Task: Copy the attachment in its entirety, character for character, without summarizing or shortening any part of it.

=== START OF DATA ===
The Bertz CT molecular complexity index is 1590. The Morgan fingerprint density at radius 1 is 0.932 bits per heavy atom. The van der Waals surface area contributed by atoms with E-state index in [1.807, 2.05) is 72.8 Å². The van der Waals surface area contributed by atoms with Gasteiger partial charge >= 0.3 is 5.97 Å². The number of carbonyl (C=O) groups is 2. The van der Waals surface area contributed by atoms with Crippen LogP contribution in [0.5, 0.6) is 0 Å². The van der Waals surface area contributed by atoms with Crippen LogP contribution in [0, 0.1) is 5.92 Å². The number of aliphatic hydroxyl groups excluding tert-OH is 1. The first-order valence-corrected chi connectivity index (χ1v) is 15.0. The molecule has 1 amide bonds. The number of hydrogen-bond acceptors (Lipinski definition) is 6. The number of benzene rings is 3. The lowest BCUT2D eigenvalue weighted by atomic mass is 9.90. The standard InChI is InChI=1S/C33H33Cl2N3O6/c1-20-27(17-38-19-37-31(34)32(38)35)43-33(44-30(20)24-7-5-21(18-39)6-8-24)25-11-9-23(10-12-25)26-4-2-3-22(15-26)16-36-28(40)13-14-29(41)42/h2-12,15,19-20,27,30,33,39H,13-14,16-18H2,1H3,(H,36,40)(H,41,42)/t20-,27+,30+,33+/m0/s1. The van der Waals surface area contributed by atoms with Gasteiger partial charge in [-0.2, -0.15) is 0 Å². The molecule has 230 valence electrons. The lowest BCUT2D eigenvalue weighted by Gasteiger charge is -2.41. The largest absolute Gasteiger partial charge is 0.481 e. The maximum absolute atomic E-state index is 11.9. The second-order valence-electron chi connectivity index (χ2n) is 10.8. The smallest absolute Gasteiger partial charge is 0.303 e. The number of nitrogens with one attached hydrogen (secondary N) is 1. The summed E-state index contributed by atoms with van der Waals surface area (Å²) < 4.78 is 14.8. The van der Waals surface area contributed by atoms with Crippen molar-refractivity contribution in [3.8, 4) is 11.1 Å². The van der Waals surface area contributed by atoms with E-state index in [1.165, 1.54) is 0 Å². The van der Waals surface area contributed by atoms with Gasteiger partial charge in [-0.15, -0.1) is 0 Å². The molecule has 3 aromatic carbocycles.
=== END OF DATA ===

The Bertz CT molecular complexity index is 1590. The Morgan fingerprint density at radius 1 is 0.932 bits per heavy atom. The van der Waals surface area contributed by atoms with E-state index in [1.807, 2.05) is 72.8 Å². The van der Waals surface area contributed by atoms with Gasteiger partial charge >= 0.3 is 5.97 Å². The number of carbonyl (C=O) groups is 2. The van der Waals surface area contributed by atoms with Crippen LogP contribution in [0.5, 0.6) is 0 Å². The van der Waals surface area contributed by atoms with Crippen LogP contribution in [0, 0.1) is 5.92 Å². The number of aliphatic hydroxyl groups excluding tert-OH is 1. The first-order valence-corrected chi connectivity index (χ1v) is 15.0. The molecule has 1 amide bonds. The number of hydrogen-bond acceptors (Lipinski definition) is 6. The number of benzene rings is 3. The lowest BCUT2D eigenvalue weighted by atomic mass is 9.90. The standard InChI is InChI=1S/C33H33Cl2N3O6/c1-20-27(17-38-19-37-31(34)32(38)35)43-33(44-30(20)24-7-5-21(18-39)6-8-24)25-11-9-23(10-12-25)26-4-2-3-22(15-26)16-36-28(40)13-14-29(41)42/h2-12,15,19-20,27,30,33,39H,13-14,16-18H2,1H3,(H,36,40)(H,41,42)/t20-,27+,30+,33+/m0/s1. The van der Waals surface area contributed by atoms with Gasteiger partial charge in [-0.2, -0.15) is 0 Å². The molecule has 230 valence electrons. The lowest BCUT2D eigenvalue weighted by Gasteiger charge is -2.41. The largest absolute Gasteiger partial charge is 0.481 e. The maximum absolute atomic E-state index is 11.9. The second-order valence-electron chi connectivity index (χ2n) is 10.8. The smallest absolute Gasteiger partial charge is 0.303 e. The number of nitrogens with one attached hydrogen (secondary N) is 1. The summed E-state index contributed by atoms with van der Waals surface area (Å²) < 4.78 is 14.8. The van der Waals surface area contributed by atoms with Crippen molar-refractivity contribution in [3.8, 4) is 11.1 Å². The van der Waals surface area contributed by atoms with E-state index in [1.165, 1.54) is 0 Å². The van der Waals surface area contributed by atoms with Gasteiger partial charge in [-0.15, -0.1) is 0 Å². The molecule has 3 aromatic carbocycles.